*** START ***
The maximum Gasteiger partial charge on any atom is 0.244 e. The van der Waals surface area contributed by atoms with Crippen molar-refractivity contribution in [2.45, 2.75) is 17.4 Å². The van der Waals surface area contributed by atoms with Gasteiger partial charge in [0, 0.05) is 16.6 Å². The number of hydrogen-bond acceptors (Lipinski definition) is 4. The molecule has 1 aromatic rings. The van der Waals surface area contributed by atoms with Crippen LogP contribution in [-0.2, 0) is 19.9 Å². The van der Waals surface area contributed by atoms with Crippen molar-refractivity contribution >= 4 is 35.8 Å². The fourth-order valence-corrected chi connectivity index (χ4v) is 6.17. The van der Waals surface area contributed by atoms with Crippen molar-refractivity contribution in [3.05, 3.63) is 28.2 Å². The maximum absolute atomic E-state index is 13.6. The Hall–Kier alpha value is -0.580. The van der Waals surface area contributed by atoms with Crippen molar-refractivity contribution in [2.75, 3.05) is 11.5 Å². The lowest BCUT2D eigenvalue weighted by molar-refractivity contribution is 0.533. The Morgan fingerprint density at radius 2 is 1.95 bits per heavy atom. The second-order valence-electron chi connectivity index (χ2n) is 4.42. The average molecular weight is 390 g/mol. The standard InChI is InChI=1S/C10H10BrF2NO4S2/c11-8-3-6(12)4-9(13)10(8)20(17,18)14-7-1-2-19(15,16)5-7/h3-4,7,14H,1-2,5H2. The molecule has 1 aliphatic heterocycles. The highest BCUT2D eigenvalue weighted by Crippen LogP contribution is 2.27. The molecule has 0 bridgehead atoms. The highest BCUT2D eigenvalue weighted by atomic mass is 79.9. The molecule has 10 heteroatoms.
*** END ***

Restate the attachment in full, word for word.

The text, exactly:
The maximum Gasteiger partial charge on any atom is 0.244 e. The van der Waals surface area contributed by atoms with Crippen molar-refractivity contribution in [2.45, 2.75) is 17.4 Å². The van der Waals surface area contributed by atoms with Gasteiger partial charge in [0, 0.05) is 16.6 Å². The number of hydrogen-bond acceptors (Lipinski definition) is 4. The molecule has 1 aromatic rings. The van der Waals surface area contributed by atoms with Crippen LogP contribution in [-0.2, 0) is 19.9 Å². The van der Waals surface area contributed by atoms with Crippen molar-refractivity contribution >= 4 is 35.8 Å². The fourth-order valence-corrected chi connectivity index (χ4v) is 6.17. The van der Waals surface area contributed by atoms with Crippen molar-refractivity contribution in [3.05, 3.63) is 28.2 Å². The maximum absolute atomic E-state index is 13.6. The Hall–Kier alpha value is -0.580. The van der Waals surface area contributed by atoms with Crippen molar-refractivity contribution in [2.75, 3.05) is 11.5 Å². The lowest BCUT2D eigenvalue weighted by molar-refractivity contribution is 0.533. The Morgan fingerprint density at radius 2 is 1.95 bits per heavy atom. The second-order valence-electron chi connectivity index (χ2n) is 4.42. The average molecular weight is 390 g/mol. The standard InChI is InChI=1S/C10H10BrF2NO4S2/c11-8-3-6(12)4-9(13)10(8)20(17,18)14-7-1-2-19(15,16)5-7/h3-4,7,14H,1-2,5H2. The molecule has 1 aliphatic heterocycles. The highest BCUT2D eigenvalue weighted by Crippen LogP contribution is 2.27. The molecule has 0 bridgehead atoms. The highest BCUT2D eigenvalue weighted by atomic mass is 79.9. The molecule has 10 heteroatoms.